Big development projects in California usually must overcome big opposition. And the proposed 12,000-acre Centennial at Tejon Ranch megadevelopment fits both categories.
In the latest round of a continuing legal battle, a Los Angeles Superior Court judge blocked construction of the 19,000-home planned community in northern L.A. County, citing the county’s environmental review failures, according to the Los Angeles Daily News.
The project is being developed by Tejon Ranchcorp Development.
Three environmental groups filed two lawsuits against L.A. County for approving the project in 2019, challenging various details in the environmental review.
Judge Mitchell Beckloff this week dismissed all but two of the claims. But he halted any work on the project, citing the issues that remain: Failure of the county to properly study the potential increase in wildfires as a result of the development, and failure to weigh the potential impact of greenhouse gas emissions.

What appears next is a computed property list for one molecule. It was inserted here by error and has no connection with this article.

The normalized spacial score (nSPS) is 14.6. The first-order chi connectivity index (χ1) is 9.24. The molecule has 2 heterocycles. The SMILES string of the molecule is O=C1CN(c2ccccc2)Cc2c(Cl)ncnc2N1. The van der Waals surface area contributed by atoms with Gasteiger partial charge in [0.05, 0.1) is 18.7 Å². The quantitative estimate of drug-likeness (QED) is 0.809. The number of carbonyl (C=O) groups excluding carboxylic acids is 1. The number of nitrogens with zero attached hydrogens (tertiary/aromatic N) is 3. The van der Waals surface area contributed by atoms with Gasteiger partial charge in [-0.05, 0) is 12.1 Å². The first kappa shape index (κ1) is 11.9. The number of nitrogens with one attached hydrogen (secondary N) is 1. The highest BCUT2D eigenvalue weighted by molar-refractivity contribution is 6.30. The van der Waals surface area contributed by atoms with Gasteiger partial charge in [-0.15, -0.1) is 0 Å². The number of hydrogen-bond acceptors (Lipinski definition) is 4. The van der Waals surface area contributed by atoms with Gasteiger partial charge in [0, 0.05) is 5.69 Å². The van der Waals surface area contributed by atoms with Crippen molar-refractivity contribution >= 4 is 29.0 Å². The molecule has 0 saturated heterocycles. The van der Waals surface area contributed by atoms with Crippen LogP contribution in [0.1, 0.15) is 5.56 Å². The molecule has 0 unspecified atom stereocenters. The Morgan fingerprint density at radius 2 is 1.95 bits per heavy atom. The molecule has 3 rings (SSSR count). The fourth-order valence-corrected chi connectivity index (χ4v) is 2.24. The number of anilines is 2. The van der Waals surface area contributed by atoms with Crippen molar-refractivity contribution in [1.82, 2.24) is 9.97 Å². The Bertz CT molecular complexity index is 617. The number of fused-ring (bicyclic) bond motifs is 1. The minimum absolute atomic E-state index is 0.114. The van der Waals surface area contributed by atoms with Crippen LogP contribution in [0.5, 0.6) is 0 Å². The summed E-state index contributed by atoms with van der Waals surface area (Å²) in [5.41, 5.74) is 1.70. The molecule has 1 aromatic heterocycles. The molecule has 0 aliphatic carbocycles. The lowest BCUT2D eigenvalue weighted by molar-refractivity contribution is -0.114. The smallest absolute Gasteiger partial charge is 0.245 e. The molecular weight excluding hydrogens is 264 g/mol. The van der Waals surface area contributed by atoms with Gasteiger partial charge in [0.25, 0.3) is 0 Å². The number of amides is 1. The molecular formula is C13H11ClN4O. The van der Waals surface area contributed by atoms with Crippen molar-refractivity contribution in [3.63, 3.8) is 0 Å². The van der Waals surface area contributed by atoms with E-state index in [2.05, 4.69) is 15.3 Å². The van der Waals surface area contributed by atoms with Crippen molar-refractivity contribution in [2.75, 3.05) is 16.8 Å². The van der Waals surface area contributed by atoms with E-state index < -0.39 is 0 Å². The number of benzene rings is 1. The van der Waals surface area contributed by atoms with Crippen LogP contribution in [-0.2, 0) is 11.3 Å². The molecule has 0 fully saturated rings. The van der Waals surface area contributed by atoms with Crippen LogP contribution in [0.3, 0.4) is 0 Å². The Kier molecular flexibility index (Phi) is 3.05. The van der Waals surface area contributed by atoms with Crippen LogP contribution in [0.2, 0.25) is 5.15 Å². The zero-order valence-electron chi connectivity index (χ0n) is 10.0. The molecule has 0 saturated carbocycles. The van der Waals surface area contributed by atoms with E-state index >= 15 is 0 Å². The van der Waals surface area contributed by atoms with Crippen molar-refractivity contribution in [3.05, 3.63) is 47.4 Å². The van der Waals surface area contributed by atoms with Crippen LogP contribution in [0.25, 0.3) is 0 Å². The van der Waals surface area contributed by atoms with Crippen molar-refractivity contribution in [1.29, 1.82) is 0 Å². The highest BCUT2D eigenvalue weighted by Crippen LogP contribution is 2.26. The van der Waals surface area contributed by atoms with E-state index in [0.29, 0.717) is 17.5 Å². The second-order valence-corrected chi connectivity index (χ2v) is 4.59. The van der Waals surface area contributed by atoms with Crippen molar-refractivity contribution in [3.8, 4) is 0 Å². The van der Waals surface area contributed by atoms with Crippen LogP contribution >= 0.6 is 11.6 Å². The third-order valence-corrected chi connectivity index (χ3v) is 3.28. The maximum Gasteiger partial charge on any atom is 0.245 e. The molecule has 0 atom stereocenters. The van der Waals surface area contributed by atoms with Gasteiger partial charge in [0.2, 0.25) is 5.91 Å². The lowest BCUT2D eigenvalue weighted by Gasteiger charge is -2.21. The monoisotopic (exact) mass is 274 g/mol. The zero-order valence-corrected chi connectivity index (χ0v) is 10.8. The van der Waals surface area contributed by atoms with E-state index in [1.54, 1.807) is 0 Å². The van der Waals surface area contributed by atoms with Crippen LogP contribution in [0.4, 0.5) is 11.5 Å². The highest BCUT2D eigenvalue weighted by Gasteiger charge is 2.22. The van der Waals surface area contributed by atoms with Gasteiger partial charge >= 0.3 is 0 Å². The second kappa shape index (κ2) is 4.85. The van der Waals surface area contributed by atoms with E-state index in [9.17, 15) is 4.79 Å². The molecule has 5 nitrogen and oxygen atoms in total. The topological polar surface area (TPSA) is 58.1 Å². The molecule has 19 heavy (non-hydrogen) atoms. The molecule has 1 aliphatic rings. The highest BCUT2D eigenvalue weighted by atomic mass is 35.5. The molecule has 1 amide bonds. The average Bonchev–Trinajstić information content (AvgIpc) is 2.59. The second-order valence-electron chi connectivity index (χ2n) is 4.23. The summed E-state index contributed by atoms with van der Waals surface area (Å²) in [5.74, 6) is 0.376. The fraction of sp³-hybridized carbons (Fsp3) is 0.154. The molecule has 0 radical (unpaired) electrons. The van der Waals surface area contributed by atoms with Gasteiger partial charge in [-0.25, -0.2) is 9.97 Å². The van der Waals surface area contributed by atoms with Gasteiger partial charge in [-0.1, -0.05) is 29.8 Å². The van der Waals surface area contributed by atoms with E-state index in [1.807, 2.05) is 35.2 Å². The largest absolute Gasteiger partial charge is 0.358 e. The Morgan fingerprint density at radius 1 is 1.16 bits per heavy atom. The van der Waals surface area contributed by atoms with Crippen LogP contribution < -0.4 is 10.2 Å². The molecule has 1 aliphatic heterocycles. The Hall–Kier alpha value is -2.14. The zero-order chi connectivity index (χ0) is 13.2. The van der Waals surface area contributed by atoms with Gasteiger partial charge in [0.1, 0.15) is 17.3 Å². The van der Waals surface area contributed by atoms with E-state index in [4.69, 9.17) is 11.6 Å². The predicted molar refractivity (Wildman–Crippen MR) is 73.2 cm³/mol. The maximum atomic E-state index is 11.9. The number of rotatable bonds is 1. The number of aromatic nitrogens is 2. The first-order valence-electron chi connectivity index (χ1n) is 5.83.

Wildfires in particular have become a major issue in recent years. In 2020, California wildfires burned more than 8,000 homes and 4 million acres of land.
The judge’s ruling won’t scuttle Centennial, but it will require the county to conduct further studies and analyses, which will likely lead to more delay. The environmental groups that supported the suits called the decision a victory.
The developer, Tejon Ranchcorp Development, characterized the same facts a bit differently and downplayed the delay. In a press release, the developer emphasized that the judge denied 20 of 23 claims raised in two separate suits, and that “some additional analysis [is] required on [a] small number of issues.”
One of the groups that sued to halt the project, the Center for Biological Diversity, also sued in Kern County, just across the L.A. County border to the north. Tejon Ranchcorp is seeking to develop a 12,000-home community there, to be called Grapevine at Tejon ranch.
Along with its thousands of homes, Centennial at Tejon would include 10 million square feet of commercial space, along with the infrastructure and services for what is effectively a town built from the ground up.
[LADN] — Dennis Lynch